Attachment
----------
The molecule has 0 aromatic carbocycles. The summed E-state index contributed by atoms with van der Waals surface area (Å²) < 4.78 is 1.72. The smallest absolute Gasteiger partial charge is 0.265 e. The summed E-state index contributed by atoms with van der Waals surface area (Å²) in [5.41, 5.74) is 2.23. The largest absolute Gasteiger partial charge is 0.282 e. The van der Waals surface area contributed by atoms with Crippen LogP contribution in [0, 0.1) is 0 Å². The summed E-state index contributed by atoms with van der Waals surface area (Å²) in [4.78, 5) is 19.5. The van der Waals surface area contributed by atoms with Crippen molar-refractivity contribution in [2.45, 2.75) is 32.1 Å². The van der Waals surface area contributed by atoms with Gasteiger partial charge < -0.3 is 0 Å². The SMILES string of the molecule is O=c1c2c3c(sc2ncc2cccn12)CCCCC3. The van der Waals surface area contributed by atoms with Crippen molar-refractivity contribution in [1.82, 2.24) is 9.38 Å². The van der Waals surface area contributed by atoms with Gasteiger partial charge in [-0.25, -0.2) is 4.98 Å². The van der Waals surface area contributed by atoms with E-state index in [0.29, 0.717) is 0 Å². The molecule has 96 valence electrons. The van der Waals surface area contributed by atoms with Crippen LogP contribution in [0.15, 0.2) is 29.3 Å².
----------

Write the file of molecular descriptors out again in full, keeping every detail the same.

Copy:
The molecule has 0 aromatic carbocycles. The summed E-state index contributed by atoms with van der Waals surface area (Å²) < 4.78 is 1.72. The smallest absolute Gasteiger partial charge is 0.265 e. The summed E-state index contributed by atoms with van der Waals surface area (Å²) in [5.41, 5.74) is 2.23. The largest absolute Gasteiger partial charge is 0.282 e. The van der Waals surface area contributed by atoms with Crippen LogP contribution in [0, 0.1) is 0 Å². The summed E-state index contributed by atoms with van der Waals surface area (Å²) in [4.78, 5) is 19.5. The van der Waals surface area contributed by atoms with Crippen molar-refractivity contribution in [2.45, 2.75) is 32.1 Å². The van der Waals surface area contributed by atoms with Gasteiger partial charge < -0.3 is 0 Å². The SMILES string of the molecule is O=c1c2c3c(sc2ncc2cccn12)CCCCC3. The van der Waals surface area contributed by atoms with Crippen molar-refractivity contribution in [1.82, 2.24) is 9.38 Å². The van der Waals surface area contributed by atoms with Gasteiger partial charge in [-0.25, -0.2) is 4.98 Å². The van der Waals surface area contributed by atoms with E-state index in [0.29, 0.717) is 0 Å². The molecule has 96 valence electrons. The van der Waals surface area contributed by atoms with Crippen LogP contribution in [0.15, 0.2) is 29.3 Å².